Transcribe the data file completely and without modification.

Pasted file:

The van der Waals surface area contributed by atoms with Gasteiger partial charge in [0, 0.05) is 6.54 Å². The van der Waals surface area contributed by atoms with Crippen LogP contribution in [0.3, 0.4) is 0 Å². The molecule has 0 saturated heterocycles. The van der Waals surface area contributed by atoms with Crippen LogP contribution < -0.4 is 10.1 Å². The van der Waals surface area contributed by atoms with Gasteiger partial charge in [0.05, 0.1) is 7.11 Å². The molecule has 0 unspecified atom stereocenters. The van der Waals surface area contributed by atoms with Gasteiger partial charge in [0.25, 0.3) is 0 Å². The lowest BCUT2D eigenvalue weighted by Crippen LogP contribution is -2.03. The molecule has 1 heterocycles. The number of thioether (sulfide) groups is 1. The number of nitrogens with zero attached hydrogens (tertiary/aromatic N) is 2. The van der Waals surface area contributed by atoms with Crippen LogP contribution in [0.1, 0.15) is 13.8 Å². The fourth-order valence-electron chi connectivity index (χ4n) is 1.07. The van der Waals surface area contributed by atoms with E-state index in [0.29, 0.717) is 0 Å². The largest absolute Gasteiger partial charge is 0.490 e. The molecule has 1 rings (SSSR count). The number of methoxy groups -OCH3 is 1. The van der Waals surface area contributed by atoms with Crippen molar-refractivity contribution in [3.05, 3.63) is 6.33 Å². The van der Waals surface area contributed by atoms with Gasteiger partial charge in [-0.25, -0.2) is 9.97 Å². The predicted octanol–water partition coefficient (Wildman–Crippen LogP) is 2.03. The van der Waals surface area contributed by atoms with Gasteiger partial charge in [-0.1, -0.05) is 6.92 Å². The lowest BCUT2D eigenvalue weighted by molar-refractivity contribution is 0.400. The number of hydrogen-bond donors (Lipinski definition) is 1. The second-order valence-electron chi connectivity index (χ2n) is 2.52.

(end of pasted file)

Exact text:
The van der Waals surface area contributed by atoms with Gasteiger partial charge in [0, 0.05) is 6.54 Å². The van der Waals surface area contributed by atoms with Crippen LogP contribution in [0.3, 0.4) is 0 Å². The molecule has 0 saturated heterocycles. The van der Waals surface area contributed by atoms with Crippen LogP contribution < -0.4 is 10.1 Å². The van der Waals surface area contributed by atoms with Gasteiger partial charge in [0.05, 0.1) is 7.11 Å². The molecule has 0 unspecified atom stereocenters. The van der Waals surface area contributed by atoms with Gasteiger partial charge in [0.25, 0.3) is 0 Å². The lowest BCUT2D eigenvalue weighted by Crippen LogP contribution is -2.03. The molecule has 1 heterocycles. The number of thioether (sulfide) groups is 1. The number of nitrogens with zero attached hydrogens (tertiary/aromatic N) is 2. The van der Waals surface area contributed by atoms with Crippen LogP contribution in [0.1, 0.15) is 13.8 Å². The fourth-order valence-electron chi connectivity index (χ4n) is 1.07. The van der Waals surface area contributed by atoms with E-state index in [0.29, 0.717) is 0 Å². The largest absolute Gasteiger partial charge is 0.490 e. The molecule has 1 rings (SSSR count). The number of methoxy groups -OCH3 is 1. The van der Waals surface area contributed by atoms with Crippen molar-refractivity contribution in [3.05, 3.63) is 6.33 Å². The van der Waals surface area contributed by atoms with Gasteiger partial charge in [-0.25, -0.2) is 9.97 Å². The predicted octanol–water partition coefficient (Wildman–Crippen LogP) is 2.03. The van der Waals surface area contributed by atoms with Gasteiger partial charge in [-0.1, -0.05) is 6.92 Å². The lowest BCUT2D eigenvalue weighted by molar-refractivity contribution is 0.400. The number of hydrogen-bond donors (Lipinski definition) is 1. The second-order valence-electron chi connectivity index (χ2n) is 2.52.